“Get on with it!”

“Yeah, what is it you’ve got to say?”

A smartly dressed man wearing medals shushed the others into silence.

“Sir, if you start to speak people who are interested will listen. You can always repeat yourself if people arrive mid way through your rendition.” He gave a slight bow of his head, then looked intently at the speaker.

Pausing, the speaker visibly shook himself, drew himself up to his full height, then started speaking in a quiet yet firm voice.

“The Government are after me, they want to silence me, stop me from telling people what I know. I have been followed for days now, and it can only be a matter of time before I’m assassinated.”

A few more people started to gather round. The man with the medals glanced around.

“I found out the truth. I am a web designer and programmer. I was approached by a civil servant, and asked to write a programme to search the web for patterns. Certain words, phrases and images. They wanted it set up so that they could change the search criteria themselves, for social research. I thought it was odd that I was asked to work from home rather than in Whitehall, but it didn’t really make any difference to me. They agreed my asking price for the contract and my contact spoke to me twice daily. I wrote the programme downloaded it on to the IP address they’d given me.

“Two days later I realised I’d left a back door open in the programme. I decided that all I could do was to hack my own programme and close down the back door. That way they’d never know I made a mistake and I would know I’d finished the job properly. I logged on to their network through the same IP address and opened my programme. That’s when it happened.”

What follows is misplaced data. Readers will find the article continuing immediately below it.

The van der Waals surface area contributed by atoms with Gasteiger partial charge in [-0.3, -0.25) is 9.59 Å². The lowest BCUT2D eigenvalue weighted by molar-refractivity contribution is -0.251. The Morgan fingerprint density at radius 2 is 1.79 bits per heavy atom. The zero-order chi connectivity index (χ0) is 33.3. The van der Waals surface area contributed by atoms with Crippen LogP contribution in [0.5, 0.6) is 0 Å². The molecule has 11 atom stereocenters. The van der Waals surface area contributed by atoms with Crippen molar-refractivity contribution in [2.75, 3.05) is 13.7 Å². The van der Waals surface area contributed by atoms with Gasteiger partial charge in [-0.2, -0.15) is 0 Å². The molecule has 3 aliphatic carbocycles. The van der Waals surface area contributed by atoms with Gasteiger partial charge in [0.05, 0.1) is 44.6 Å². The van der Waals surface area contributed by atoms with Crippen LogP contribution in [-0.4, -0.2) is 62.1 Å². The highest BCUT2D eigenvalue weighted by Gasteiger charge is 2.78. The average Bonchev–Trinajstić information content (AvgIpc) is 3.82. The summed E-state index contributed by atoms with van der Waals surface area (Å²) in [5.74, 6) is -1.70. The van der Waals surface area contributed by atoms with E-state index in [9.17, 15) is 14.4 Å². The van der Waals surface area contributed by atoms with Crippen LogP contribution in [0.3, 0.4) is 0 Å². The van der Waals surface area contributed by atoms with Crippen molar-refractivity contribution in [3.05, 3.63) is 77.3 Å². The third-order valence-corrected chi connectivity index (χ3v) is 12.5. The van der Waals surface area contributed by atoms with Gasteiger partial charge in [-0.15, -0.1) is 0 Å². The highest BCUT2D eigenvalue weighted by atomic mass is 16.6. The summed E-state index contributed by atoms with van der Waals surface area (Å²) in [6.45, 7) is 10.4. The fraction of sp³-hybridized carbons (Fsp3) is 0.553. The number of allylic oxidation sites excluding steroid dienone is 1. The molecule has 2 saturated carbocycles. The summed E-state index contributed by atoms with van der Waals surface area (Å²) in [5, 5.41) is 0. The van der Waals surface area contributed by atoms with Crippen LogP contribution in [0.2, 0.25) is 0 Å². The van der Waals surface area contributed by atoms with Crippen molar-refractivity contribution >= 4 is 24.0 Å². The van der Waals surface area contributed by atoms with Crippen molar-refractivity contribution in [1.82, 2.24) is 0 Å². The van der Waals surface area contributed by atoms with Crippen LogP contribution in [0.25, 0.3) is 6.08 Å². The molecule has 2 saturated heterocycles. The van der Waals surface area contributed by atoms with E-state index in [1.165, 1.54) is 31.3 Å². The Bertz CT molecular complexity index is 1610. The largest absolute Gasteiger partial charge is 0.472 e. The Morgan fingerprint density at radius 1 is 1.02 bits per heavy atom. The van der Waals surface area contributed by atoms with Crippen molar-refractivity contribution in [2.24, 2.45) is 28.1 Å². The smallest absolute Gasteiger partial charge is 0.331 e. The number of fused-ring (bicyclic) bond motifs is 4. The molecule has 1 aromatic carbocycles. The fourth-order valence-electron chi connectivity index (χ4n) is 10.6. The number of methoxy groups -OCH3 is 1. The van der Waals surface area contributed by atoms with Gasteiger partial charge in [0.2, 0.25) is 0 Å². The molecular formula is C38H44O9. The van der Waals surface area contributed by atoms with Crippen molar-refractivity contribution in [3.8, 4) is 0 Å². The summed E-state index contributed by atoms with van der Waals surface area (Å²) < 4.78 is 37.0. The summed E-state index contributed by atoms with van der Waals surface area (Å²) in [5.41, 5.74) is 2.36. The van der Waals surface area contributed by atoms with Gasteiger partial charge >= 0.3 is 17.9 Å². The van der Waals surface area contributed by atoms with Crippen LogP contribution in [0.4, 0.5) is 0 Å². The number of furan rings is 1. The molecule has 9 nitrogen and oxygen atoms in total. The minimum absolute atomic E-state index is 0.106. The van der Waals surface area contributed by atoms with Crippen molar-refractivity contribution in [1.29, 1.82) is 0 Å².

“What happened? Get to the point!”

“My computer crashed, it couldn’t handle the data flow. When I finally got it re-started and tried again all I got was error messages, then it crashed again. I tried to recover it but nothing worked. They must have found my back door and booby trapped it.”

“Or your computer just crashed?”

“No, this was deliberate. I was scared. I sat around for an hour or two. Then I went and got an old PC out. By the time I’d hooked it up my home wi-fi network had gone down. I went to look at the router and I saw the man who had contacted me to write the programme stood by a black Range Rover parked outside my flat. I was sure he’d come to kill me for what I know, or what I’d done.”

The old soldier stroked his chin.

“I’ve been on the run for three days, hiding from them. But I decided if I tell enough people I’d be safer than if I keep the story to myself. They can’t kill us all!”

He stopped, staring at the crowd as if challenging them to argue with him. One woman cleared her throat.

“So what is it that you’ve found, other than that they’ve fixed your programming mistake?”

“Don’t you see, they can see everything that’s on the internet.  They can search for anything, draw together all of the data on any issue, subject or person and use it”

“So can I, it’s called Google you fool!”

He leaned forward, hopping from foot to foot as he replied in a louder voice.

“No, no, it’s not like that, it’s quicker and more detailed and…”

But he’d lost his crowd, they slipped away first in ones and twos then in groups;

“Stop, you have to listen, you have to hear this.”

Eventually only the old soldier remained, still listening intently, head bowed while apparently fiddling with his medals.  Anyone close enough may have just heard him speak quietly.

“Stand down the snipers, no one’s listening.”

On nearby rooftops, men in black began to disassemble their rifles.

(C) Chris Johnson 2013